Record keeping advice for interactions with AI tools
The declaration will also remind course participants that they “are advised to keep good records of their interactions with any AI regarding all their submissions in case they are later required as part of any further assessment, investigation or similar.”.
Disclosure about AI use

Whenever you submit work for assessment by ADC, you are required to provide an account of your use of GAITs, including which tools you have used, how and why you have used them, and how you have changed/adapted/developed the outputs of GAITs before submission. There will be a limit of 75 words per submission.


“Used Chat GPT 3.5 for ideas generation: list of areas of practice to reflect on. Used Google Gemini to locate DOIs for articles and convert citation list to APA format.”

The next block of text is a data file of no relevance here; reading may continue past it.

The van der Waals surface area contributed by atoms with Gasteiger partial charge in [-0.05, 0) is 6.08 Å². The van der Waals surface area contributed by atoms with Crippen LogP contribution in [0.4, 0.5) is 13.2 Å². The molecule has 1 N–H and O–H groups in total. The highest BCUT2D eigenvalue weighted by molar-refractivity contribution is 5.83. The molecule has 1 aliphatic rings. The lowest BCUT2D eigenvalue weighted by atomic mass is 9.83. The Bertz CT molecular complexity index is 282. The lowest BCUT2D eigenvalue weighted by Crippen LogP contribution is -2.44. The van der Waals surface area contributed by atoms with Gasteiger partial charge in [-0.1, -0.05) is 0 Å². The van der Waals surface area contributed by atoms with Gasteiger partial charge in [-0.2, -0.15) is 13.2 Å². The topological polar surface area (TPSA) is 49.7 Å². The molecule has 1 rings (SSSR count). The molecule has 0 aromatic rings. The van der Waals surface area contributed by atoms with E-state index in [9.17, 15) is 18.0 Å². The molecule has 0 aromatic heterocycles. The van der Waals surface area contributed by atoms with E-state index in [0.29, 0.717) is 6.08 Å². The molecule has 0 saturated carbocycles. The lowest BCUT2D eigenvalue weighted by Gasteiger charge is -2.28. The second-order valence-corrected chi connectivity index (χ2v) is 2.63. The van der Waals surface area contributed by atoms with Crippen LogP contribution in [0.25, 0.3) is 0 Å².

“Used Claude AI to support reflective practice, identify areas for exploration, and identify repetition in essay.”

Illustrative examples - when completing assessed work on an ADC programme

Interactions with GAITs are triggered by commands, determined by the user. In the following table, ADC has attempted to offer some illustrative examples of the sorts of commands that would be potentially reasonable vs. those that would be totally unreasonable. These examples only apply to ADC programmes, not the wider university.

Table. The left column gives examples of potentially acceptable GAIT commands on an ADC assessment. The right-hand column gives examples of unacceptable commands.